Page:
Weight Watchers Friendly
If truth be known, I’m more of a savoury person and I always gravitate to the sausage rolls and cheese straws on a buffet, but, I love a sweet treat now and then, and as an avid baker, cakes regularly make their way to our table! When it comes to doughnuts however, I am a bit of a snob, as they HAVE to be freshly fried with a crisp exterior, and I’m not a fan of a leading American company, as I find their doughnuts (donuts) frankly too soggy and soft to dunk! As well as that soggy bottom (and sides) issue, I’m also not a huge fan of deep-fried pastries, UNLESS they are fried in clean vegetable oil and again, are still crisp and hot……it must be years of disappointment at fairs and fetes, where you can smell the rancid oil a mile away. Today’s recipe for Guilt-Free Baked Doughnuts (Donuts)Three Ways! is my way of creating a tasty doughnut at home, with no deep-frying and with fewer calories than usual…..and, I have to admit that I am very pleased with this recipe, which resulted in light, airy and fluffy doughnuts that tasted surprisingly similar to the deep-fried versions.
They are also not laden in oodles of fat, and the basic recipe calls for only 2 tablespoons of oil which makes them very low-fat too. To suit all tastes in the dessert and doughnut department, I have offered today’s recipe for my baked doughnuts (donuts) with three different ways of serving them: with cinnamon sugar, which is a personal favourite of mine; vanilla glazed doughnuts with a sprinkling of Demerara sugar and a tangy lemon glazed version with some fun “hundreds and thousands” (sprinkles) added for a final flourish. Each cinnamon sugar-coated doughnut is a fabulous “how low can you go” 4 smart points for those of you following the Weight Watchers diet, as calculated on a yield of 16 baked donuts and using their recipe creator calculator, OR 5 smart points for the iced versions, so as you cans see, you CAN still have your cake and eat it whilst dieting!
At this point, I’d just like to say that these doughnuts are NOT yeasted or deep-fried, so they are not the same as those traditional doughnuts; but, they have the taste and texture which is remarkably close to the deep-fried versions, and with a delicious light and fluffy crumb, as I hope the photo above illustrates. I was very impressed with the texture and put this down to the addition of the buttermilk and how it reacts with the self-raising flour and baking powder. If you don’t have a doughnut pan, as I used, then make these in a muffin, bun or friand pan/tin, baking and coating them the same way. If calories aren’t an issue, when made that way, you can add jam, just as I did when I made these Baked Jam Doughnut Muffins, which are a similar concept to today’s recipe, and prove to be one of my most popular recipe posts on Lavender and Lovage.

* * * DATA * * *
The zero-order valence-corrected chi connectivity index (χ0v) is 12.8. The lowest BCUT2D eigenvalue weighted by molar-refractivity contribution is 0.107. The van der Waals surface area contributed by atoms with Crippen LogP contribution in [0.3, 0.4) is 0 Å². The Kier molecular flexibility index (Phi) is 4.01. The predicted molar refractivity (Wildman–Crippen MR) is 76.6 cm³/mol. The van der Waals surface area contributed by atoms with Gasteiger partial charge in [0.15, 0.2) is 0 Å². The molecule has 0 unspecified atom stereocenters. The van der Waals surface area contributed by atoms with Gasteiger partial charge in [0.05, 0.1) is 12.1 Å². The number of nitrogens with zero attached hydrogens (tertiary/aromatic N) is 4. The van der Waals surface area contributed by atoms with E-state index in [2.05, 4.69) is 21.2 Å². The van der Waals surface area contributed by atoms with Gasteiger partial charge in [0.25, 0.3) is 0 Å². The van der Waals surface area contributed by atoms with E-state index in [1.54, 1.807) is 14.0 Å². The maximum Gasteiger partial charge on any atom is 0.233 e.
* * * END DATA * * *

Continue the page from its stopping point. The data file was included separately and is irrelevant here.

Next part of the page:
As well as the special baked doughnut pan I used by Wilton, I’d like to give a non-sponsored shout out for Schwartz Spices, as I used their excellent ground cinnamon and nutmeg in this recipe, as well as Nielsen-Massey Vanilla, which is one of my favourite vanilla extracts to use in baking. For those of you whom are as curious as I am about various global versions of doughnuts, I have added an interesting list below about doughnuts from around the world. That’s it for today, I hope you enjoy this recipe if you make it, and do let me know if you make it via the comments box below too! Have a wonderful day and weekend – do keep popping back as IO share some new travel stories, as well as some new Canadian recipes too! Karen
In South Africa, an Afrikaans variation known as the koeksister is popular.
In Tunisia, traditional pastries similar to doughnuts are yo-yos. They come in different versions both as balls and in shape of doughnuts. They are deep-fried and covered in a honey syrup or a kind of frosting.
A few sweet, doughnut-style pastries are regional in nature. Cantonese cuisine features an oval-shaped pastry called ngàuhleisōu – “ox-tongue pastry” due to its tongue-like shape.
In India, an old fashioned sweet called gulgula is made of sweetened flour balls deep fried. It may or may not use a leavening agent. There are a couple of unrelated doughnut shaped food items. A savoury, fried, ring-shaped snack called a vada is often referred to as the Indian doughnut.
The Indonesian, donat kentang is a potato doughnut, a ring-shaped fritter made from flour and mashed potatoes, coated in powder sugar or icing sugar.
In Austria, doughnut equivalents are called Krapfen. They are especially popular during Carnival season.
In Belgium, the smoutebollen in Dutch, or “croustillons” in French, are similar to the Dutch kind of oliebollen, but they usually do not contain any fruit, except for apple chunks sometimes.
In Finland, a sweet doughnut is called a munkki (the word also means monk) and are commonly eaten in cafés and cafeteria restaurants. They are sold cold and are sometimes filled with jam.
The French beignet, literally “bump”, is the French and New Orleans equivalent of a doughnut.
In some parts of Scotland, ring doughnuts are referred to as doughrings, with the ‘doughnut’ name being reserved exclusively for the nut-shaped variety. Glazed, twisted rope-shaped doughnuts are known as yum-yums. It is also possible to buy fudge doughnuts in certain regions of Scotland. Fillings include jam, custard, cream, sweet mincemeat, chocolate and apple. Common ring toppings are sprinkle-iced and chocolate. In Northern Ireland, ring doughnuts are known as ‘gravy rings’, gravy being an archaic term for hot cooking oil.
The Mexican donas are similar to doughnuts, including the name; the dona is a fried-dough pastry-based snack, commonly covered with powdered brown sugar and cinnamon, white sugar or chocolate.